- ► 2008 (159)
- ► 2007 (204)
- The Aura of Aurora Real Estate
- Wal-Mart Distributing Movie's via Download
- Sony Deals Self a Cyber-Shot in the Foot
- Gifting Flowers to Your Clients for the Holidays
- Hopping Across the Pond Overnight
- Turkey Distribution
- Cross Functional Degrees takes Cross Training to t...
- Callaway Direct to Consumers Like No Other
- Unique Distribution for a Unique Marketplace
- RFID 101 Video
- Have a New Corporate Initiative or Product? Don't ...
- Internet Marketing Resources
- Channel Management - Less is More
- Inventory Reporting Analyst Position
- Sponsored Reader Promotion
- PrecisionPoint provides Self-Maintaining Business ...
- Kroger Warehouse Workers Want Strike? Threatening...
- Time Share Warehouse Distribution
- CellStar Obtains Extension of Motorola Distributio...
- Categorization of Products
- More Information on Stock Options
- Organized Crime Bar Code Scams & Money Laundering
- Distributors Capitalizing on Web Businesses have t...
- Business Benefit from Bloggers covering their Pres...
- FedEx Raises Air Cargo Rates by 5.5%, Second incre...
- ▼ November (25)
Could Warehouse distribution learn a thing or two from condominium timeshares for vacation properties?
I was reading a release relating to the history of fairfield resorts detailing how they changed the time share industry in 1991 providing customers with an allottment of points to be used in time share developments in many different places as opposed to the old system where a person would have to specify in advance how much time they would need in a single location.
It struck me that there are some similarities that could be applied to Warehouse Distribution space. More companies are being required to temporarily hold products in warehouse space in varying locations around the world sometimes for limited amounts of time and this is coupled with a large supply of warehouse space going underutilized.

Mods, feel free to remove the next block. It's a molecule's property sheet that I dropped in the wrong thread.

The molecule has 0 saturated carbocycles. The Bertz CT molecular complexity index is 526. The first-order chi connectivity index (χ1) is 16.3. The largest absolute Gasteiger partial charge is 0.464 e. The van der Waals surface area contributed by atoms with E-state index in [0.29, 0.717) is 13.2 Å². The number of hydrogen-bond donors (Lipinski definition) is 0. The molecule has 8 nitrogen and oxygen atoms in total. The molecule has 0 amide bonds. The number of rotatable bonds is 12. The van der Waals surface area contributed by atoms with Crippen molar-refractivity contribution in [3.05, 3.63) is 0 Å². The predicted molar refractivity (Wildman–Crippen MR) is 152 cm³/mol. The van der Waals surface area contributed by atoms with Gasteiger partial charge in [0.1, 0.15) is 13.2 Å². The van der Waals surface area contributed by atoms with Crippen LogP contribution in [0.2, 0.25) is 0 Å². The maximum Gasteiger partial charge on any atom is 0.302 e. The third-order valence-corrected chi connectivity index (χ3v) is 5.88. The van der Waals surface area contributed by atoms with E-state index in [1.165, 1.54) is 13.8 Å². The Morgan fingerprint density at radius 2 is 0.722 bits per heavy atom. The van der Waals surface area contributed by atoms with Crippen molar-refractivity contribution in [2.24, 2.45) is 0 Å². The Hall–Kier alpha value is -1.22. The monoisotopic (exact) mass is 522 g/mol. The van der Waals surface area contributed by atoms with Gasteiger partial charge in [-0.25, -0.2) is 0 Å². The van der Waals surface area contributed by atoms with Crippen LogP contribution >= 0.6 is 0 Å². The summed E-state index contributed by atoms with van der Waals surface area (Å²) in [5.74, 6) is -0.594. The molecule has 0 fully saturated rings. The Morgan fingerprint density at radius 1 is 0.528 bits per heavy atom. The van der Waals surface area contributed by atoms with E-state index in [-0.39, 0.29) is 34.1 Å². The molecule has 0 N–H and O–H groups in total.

It might be more feasible for the warehouses to join in a cooperative environment to sell points for their space to be used by companies needing flexible arrangements.
This could help warehouses keep their operations funded and operating smoothly through periods of downturn while opening up new options for companies needing space that might otherwise be forced to enter into a long term fixed arrangement that is inflexible and does not cover their needs.
The missing component to this type of an arrangement is a company the size of Fairfield to pull enough warehouse space together under one holding company or at least under a cooperative such that the pool of available space would both be large enough, diverse enough, flexible enough and have trained personell ready to handle a quick upswing in temporary storage.